Sean recalls the day: "We did get stuck in a rainstorm or two, nothing too heavy, but the camera got wet quite a few times, and we haven't had any issues following that. And on a trip to the Sahara desert, there were sandstorms. The camera got covered in dust every day, and I only really cleaned it properly on my return home. But again, there were no issues with the camera. They are hardy, and I can attest to that!"
This was the first time that Sean had captured RAW footage with the camera, but one of the significant considerations was capturing high-quality footage while keeping file sizes down, so that they could store and back up all the footage on the go.
"I found that probably a sweet spot is 8:1 compression. I think you get more latitude in post than shooting at 12:1, but I'm not dealing with the file sizes of 5:1 or 3:1 compression. I choose to shoot in 6K, maximizing the Blackmagic RAW and knowing that I'd be delivering oversampled 4K or even HD. It also gives the content longevity; you never know what projects you may need to use some existing footage from in the future."
There is another reason that Sean likes to keep his gear as straightforward as possible, and that is there is less to go wrong, fewer devices to power and batteries to charge. All the audio for 12 Cheetahs was recorded in-camera rather than an external recorder. "It simplifies the workflow and makes everything a lot easier."
Interviews in the documentary were recorded using a boom mic but with a lavalier mic as a redundancy. "We had each mic on a separate channel, and I had a five-meter XLR cable with a mini XLR adapter to go straight into the camera."
One of the few accessories that Sean does carry with him is a matte box and a 1EV ND filter. "The fact that the BMPCC6K Pro has built-in NDs is amazing for a camera with a DSLR-style form factor. I don't think many cameras on the market have such an added value, especially as variable ND filters can sometimes be a nightmare. The additional filter I carry allows me to go to 7 stops, which is helpful in very bright midday sunlight, and it allows me to be very precise with my exposure."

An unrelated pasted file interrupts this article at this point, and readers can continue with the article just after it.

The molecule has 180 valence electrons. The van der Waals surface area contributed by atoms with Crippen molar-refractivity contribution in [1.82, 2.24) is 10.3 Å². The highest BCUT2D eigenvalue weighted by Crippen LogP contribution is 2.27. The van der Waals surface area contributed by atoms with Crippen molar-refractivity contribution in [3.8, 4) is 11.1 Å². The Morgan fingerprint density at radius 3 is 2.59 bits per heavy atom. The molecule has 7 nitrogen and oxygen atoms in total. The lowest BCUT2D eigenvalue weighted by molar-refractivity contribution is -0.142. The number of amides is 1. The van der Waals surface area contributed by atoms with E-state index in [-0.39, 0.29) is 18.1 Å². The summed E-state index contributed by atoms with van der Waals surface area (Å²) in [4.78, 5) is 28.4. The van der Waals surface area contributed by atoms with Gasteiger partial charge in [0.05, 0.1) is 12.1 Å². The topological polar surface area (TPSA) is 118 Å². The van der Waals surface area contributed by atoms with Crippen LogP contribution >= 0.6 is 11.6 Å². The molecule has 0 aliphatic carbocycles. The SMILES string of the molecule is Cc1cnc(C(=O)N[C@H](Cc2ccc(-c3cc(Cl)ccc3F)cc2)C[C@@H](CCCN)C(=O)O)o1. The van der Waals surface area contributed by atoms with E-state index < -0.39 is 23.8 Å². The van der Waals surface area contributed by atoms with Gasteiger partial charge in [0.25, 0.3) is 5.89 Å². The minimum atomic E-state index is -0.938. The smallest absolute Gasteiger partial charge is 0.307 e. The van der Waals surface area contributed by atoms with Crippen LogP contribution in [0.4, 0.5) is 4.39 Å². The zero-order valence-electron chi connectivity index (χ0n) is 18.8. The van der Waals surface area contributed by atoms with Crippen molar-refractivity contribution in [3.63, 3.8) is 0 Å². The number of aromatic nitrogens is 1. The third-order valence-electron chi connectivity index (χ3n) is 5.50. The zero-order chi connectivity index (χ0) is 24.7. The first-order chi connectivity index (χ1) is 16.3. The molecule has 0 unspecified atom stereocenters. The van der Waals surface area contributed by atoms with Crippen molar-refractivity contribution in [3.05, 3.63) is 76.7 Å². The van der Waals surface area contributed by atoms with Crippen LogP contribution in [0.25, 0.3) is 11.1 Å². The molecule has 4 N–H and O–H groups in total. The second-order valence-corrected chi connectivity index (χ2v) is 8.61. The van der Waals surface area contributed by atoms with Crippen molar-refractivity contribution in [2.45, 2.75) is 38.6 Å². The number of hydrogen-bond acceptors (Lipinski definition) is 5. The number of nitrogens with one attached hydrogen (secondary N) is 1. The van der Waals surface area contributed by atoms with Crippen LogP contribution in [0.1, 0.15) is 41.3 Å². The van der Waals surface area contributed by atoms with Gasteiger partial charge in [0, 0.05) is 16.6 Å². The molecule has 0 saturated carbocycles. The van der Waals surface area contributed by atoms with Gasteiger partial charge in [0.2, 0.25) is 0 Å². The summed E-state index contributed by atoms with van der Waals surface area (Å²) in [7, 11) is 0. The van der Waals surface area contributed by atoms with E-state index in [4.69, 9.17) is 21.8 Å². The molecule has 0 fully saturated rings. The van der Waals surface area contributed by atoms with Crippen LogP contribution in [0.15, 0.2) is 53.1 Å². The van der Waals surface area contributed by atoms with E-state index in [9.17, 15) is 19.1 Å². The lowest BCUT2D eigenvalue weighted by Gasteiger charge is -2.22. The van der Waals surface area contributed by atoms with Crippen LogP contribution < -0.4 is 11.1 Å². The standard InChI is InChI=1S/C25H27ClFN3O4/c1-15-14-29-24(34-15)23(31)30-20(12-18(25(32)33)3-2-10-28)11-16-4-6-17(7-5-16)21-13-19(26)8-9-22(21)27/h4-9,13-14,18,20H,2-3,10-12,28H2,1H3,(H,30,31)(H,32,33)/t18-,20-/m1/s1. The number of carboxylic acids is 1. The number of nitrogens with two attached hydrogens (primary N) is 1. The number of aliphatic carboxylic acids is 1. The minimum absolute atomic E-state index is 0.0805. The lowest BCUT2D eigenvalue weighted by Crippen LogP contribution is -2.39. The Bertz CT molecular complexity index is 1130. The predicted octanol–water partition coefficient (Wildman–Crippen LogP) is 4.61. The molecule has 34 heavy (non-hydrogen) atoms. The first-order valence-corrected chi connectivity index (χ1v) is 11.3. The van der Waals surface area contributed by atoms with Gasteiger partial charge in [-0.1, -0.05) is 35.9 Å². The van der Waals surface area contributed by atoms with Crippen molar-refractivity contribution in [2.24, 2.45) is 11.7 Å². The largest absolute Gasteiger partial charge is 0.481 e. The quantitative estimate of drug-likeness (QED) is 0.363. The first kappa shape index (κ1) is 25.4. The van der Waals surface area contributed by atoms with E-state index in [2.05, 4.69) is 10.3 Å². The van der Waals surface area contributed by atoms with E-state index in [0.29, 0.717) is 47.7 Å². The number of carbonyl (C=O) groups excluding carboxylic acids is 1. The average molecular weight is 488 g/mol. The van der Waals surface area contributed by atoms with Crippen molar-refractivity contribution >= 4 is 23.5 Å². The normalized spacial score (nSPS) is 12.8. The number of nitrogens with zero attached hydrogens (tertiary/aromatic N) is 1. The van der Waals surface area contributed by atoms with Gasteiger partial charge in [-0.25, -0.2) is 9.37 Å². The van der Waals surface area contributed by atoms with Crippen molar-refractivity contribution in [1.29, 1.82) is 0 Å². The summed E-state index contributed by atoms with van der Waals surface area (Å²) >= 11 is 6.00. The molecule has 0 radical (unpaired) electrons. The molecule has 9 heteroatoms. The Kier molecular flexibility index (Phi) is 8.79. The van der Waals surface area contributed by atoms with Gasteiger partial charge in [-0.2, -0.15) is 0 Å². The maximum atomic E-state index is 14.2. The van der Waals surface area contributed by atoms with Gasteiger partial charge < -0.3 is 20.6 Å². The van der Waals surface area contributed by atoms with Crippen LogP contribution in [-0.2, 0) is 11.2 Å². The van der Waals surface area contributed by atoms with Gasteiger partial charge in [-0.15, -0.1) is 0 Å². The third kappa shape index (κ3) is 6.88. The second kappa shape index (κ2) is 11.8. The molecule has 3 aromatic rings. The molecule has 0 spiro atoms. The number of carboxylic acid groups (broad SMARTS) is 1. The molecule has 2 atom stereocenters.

With everything that was shot for 12 Cheetahs, Sean took the project into post-production, editing and color grading in DaVinci Resolve. Interestingly Sean decided to just use three lenses for this breath-taking documentary.
"My primary lens choices for the BMPCC 6K Pro have been the Sigma 18-35mm f/1.8 Art, Canon EF 70-200mm f/2.8 and recently the Canon EF 200-400mm f/4 for wildlife content. The Sigma 18-35mm is a really versatile lens for documentaries – great for low light scenarios, as well as wide and close-up shots within the focal range with a minimum focus distance of 28cm.
"For the wildlife and conservation stories we tell, I really enjoy the ability to get close to my subjects to create an intimate visual connection to the often emotive subject matter. In combination with the reach of the Canon 200-400mm, this becomes possible for both our human and wildlife characters alike".
It goes without saying that the visuals Sean captured are stunning and highlights a very topical need for more documentaries to be produced on wildlife and the world in which we live and enjoy.